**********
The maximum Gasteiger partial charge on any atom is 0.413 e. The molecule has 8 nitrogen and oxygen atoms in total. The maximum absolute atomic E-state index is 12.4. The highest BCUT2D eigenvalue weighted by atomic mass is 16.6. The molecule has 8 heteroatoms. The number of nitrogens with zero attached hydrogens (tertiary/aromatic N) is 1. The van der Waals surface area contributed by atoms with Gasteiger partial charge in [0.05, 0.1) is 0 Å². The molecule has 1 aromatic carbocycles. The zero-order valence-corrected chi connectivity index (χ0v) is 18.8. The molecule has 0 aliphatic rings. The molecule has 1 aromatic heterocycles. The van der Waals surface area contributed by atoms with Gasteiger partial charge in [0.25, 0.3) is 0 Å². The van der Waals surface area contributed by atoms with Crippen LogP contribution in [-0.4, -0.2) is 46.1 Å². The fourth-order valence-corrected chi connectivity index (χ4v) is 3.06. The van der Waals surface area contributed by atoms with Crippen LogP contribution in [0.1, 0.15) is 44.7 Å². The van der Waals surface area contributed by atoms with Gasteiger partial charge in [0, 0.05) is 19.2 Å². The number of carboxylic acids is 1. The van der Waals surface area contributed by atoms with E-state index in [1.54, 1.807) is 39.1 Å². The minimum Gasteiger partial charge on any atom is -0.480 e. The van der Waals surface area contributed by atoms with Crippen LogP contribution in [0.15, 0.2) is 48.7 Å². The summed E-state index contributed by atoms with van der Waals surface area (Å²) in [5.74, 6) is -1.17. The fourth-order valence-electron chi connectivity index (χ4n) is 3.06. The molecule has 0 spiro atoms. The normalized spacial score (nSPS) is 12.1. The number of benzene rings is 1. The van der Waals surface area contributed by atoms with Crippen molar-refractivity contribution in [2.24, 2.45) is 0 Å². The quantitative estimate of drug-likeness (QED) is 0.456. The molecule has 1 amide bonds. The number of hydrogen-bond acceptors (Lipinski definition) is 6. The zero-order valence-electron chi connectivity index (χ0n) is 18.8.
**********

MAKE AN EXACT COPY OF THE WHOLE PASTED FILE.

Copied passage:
The maximum Gasteiger partial charge on any atom is 0.413 e. The molecule has 8 nitrogen and oxygen atoms in total. The maximum absolute atomic E-state index is 12.4. The highest BCUT2D eigenvalue weighted by atomic mass is 16.6. The molecule has 8 heteroatoms. The number of nitrogens with zero attached hydrogens (tertiary/aromatic N) is 1. The van der Waals surface area contributed by atoms with Gasteiger partial charge in [0.05, 0.1) is 0 Å². The molecule has 1 aromatic carbocycles. The zero-order valence-corrected chi connectivity index (χ0v) is 18.8. The molecule has 0 aliphatic rings. The molecule has 1 aromatic heterocycles. The van der Waals surface area contributed by atoms with Gasteiger partial charge in [0.25, 0.3) is 0 Å². The van der Waals surface area contributed by atoms with Crippen LogP contribution in [-0.4, -0.2) is 46.1 Å². The fourth-order valence-corrected chi connectivity index (χ4v) is 3.06. The van der Waals surface area contributed by atoms with Crippen LogP contribution in [0.1, 0.15) is 44.7 Å². The van der Waals surface area contributed by atoms with Gasteiger partial charge in [0, 0.05) is 19.2 Å². The number of carboxylic acids is 1. The van der Waals surface area contributed by atoms with E-state index in [1.54, 1.807) is 39.1 Å². The minimum Gasteiger partial charge on any atom is -0.480 e. The van der Waals surface area contributed by atoms with Crippen LogP contribution in [0.15, 0.2) is 48.7 Å². The summed E-state index contributed by atoms with van der Waals surface area (Å²) in [5.74, 6) is -1.17. The fourth-order valence-electron chi connectivity index (χ4n) is 3.06. The molecule has 0 spiro atoms. The normalized spacial score (nSPS) is 12.1. The number of benzene rings is 1. The van der Waals surface area contributed by atoms with Crippen molar-refractivity contribution in [2.24, 2.45) is 0 Å². The quantitative estimate of drug-likeness (QED) is 0.456. The molecule has 1 amide bonds. The number of hydrogen-bond acceptors (Lipinski definition) is 6. The zero-order valence-electron chi connectivity index (χ0n) is 18.8.